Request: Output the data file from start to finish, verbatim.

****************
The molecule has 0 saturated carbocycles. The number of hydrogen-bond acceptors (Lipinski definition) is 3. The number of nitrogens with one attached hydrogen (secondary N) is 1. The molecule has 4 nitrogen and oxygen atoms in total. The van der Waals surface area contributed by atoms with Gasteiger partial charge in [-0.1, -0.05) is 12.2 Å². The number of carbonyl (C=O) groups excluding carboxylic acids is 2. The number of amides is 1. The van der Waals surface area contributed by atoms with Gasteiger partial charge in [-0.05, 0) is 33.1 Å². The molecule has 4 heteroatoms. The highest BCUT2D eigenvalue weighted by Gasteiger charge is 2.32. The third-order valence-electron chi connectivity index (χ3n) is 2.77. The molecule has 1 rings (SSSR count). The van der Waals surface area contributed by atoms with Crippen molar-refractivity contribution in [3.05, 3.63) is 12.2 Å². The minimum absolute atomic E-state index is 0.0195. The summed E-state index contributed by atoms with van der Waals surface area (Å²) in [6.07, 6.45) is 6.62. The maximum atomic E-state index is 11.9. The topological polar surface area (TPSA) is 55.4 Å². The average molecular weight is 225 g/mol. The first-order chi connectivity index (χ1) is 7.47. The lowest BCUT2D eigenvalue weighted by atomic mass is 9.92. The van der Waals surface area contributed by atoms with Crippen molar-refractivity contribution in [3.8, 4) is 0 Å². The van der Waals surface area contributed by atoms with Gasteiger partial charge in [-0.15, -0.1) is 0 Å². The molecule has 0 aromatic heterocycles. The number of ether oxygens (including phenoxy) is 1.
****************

The molecule has 0 saturated carbocycles. The number of hydrogen-bond acceptors (Lipinski definition) is 3. The number of nitrogens with one attached hydrogen (secondary N) is 1. The molecule has 4 nitrogen and oxygen atoms in total. The van der Waals surface area contributed by atoms with Gasteiger partial charge in [-0.1, -0.05) is 12.2 Å². The number of carbonyl (C=O) groups excluding carboxylic acids is 2. The number of amides is 1. The van der Waals surface area contributed by atoms with Gasteiger partial charge in [-0.05, 0) is 33.1 Å². The molecule has 4 heteroatoms. The highest BCUT2D eigenvalue weighted by Gasteiger charge is 2.32. The third-order valence-electron chi connectivity index (χ3n) is 2.77. The molecule has 1 rings (SSSR count). The van der Waals surface area contributed by atoms with Crippen molar-refractivity contribution in [3.05, 3.63) is 12.2 Å². The minimum absolute atomic E-state index is 0.0195. The summed E-state index contributed by atoms with van der Waals surface area (Å²) in [6.07, 6.45) is 6.62. The maximum atomic E-state index is 11.9. The topological polar surface area (TPSA) is 55.4 Å². The average molecular weight is 225 g/mol. The first-order chi connectivity index (χ1) is 7.47. The lowest BCUT2D eigenvalue weighted by atomic mass is 9.92. The van der Waals surface area contributed by atoms with Crippen molar-refractivity contribution in [3.8, 4) is 0 Å². The van der Waals surface area contributed by atoms with Gasteiger partial charge in [-0.15, -0.1) is 0 Å². The molecule has 0 aromatic heterocycles. The number of ether oxygens (including phenoxy) is 1.